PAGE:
And it was the same in our house. My father was one of those kids who got out of Borough Park via Brooklyn College and Columbia. He was an anthropology professor who taught and traveled and wrote, and who never for a minute stopped believing in the power of the written word. He was the person who put a book in my hands as soon as I could hold one, and who sat on the floor with me and my alphabet blocks and had me reading by the time I was four. He would always buy me a book if I asked for it, and often when I didn’t—long before I ever formed the concept of building a library, he would pick up odd second-hand finds for me. Some are gone to floods and mold, but some are still on my shelves: a beautiful 1925 Faust with illustrations by by Harry Clarke; a very old and slightly foxed 1932 edition of Thomas de Quincey’s The Confessions of an English Opium Eater (this when I was a reprobate 17-year-old—I’m sure I didn’t know what to make of that); the letters of Vincent Van Gogh to his brother Theo when I finished my first year of art school.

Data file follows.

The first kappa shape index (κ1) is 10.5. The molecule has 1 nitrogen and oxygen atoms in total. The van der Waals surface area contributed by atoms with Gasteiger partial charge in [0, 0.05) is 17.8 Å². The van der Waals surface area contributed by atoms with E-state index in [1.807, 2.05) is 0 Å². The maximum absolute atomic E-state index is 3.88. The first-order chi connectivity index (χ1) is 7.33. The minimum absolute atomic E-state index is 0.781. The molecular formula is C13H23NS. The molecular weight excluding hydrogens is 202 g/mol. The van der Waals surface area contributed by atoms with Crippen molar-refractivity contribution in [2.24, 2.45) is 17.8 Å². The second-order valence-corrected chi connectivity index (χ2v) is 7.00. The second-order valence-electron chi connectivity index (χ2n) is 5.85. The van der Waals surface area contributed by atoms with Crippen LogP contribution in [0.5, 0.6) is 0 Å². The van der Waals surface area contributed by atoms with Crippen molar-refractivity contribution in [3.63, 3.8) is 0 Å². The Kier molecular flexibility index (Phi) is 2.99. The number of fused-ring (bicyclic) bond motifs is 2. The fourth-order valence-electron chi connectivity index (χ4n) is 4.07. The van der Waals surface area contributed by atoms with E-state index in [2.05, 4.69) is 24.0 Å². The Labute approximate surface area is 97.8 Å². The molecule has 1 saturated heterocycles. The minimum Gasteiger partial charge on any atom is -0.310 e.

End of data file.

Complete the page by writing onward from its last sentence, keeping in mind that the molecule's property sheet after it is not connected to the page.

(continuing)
When I was teenaged and pissy I used to fight against what I viewed as his attempts to mold me, but it was too late. He did, and I’m deeply thankful for it now. And much of that had to do with his never saying no—quite possibly being unable to say no—when I asked for a book. Years later, no matter how broke I was, I did the same for my son. Books were the only things he knew he could reliably get out of me with no argument, and I’m happy to say he took complete advantage.

The second piece was Dan Wickett’s tribute to his mother on Emerging Writers Network, A Simple Goodbye. It’s short, sweet, not in the least maudlin: